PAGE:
COVID-19: UK sees largest annual rise in redundancies in a decade

News Article

The UK has experienced the largest annual rise in redundancies since 2009, with the impact of the coronavirus pandemic being felt by many employers.

Redundancies increased to 227,000 in the period between June and August, an increase of 113,000 on the same period in 2019, according to the Labour Force Survey from the Office for National Statistics (ONS).

This increase is the largest since the period between April and June 2009, with unemployment figures reaching 4.5 per cent at the end of August, rising from 4.1 per cent in May.

Despite this, estimates from September have indicated some signs of recovery, with 20,000 more employees on company payrolls than in August, according to data submitted to HM Revenue & Customs (HMRC). However, the number of people employed by UK firms has fallen by 673,000 since March.

Neil Carberry, Chief Executive of the Recruitment and Employment Confederation, said: “The data underpins the importance of getting the winter right economically. Making sure we support demand in the economy and people unable to work should be our priority.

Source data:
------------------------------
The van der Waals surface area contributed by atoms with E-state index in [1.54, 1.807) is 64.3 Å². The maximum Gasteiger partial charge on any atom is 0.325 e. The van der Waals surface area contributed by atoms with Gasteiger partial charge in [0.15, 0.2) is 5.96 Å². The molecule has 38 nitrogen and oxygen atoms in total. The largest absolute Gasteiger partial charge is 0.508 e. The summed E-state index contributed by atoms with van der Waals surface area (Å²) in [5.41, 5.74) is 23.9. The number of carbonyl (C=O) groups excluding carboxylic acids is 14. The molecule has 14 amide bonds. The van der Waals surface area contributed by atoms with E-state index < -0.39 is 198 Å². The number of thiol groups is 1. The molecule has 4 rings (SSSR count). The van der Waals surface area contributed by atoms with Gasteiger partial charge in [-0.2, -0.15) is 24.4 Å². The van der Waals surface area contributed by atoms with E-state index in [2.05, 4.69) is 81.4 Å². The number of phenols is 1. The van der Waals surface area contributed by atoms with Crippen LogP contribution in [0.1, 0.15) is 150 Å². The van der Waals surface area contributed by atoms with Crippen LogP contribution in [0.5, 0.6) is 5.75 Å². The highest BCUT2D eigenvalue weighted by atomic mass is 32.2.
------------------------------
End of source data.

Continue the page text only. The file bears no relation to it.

“This means supporting temporary workers affected by local lockdowns and looking at how to support all the businesses in the affected supply chains that stand to lose out.”

Several businesses have warned of insolvency risk in the past week, with Edinburgh Woollen Mill group warning of 24,000 job losses, while many employers have admitted that they are considering redundancies before the end of the year.

Samantha Randall, an Employment Law expert at Palmers, said: “The impact of the coronavirus pandemic has meant that more employers are considering the difficult decision of redundancy to protect their business.

“Employers need to outline a fair selection process and adhere to their redundancy obligations, and must seek specialist advice if they require help.”

For help and advice on matters relating to Employment Law and the redundancy procedure, contact our expert team today.

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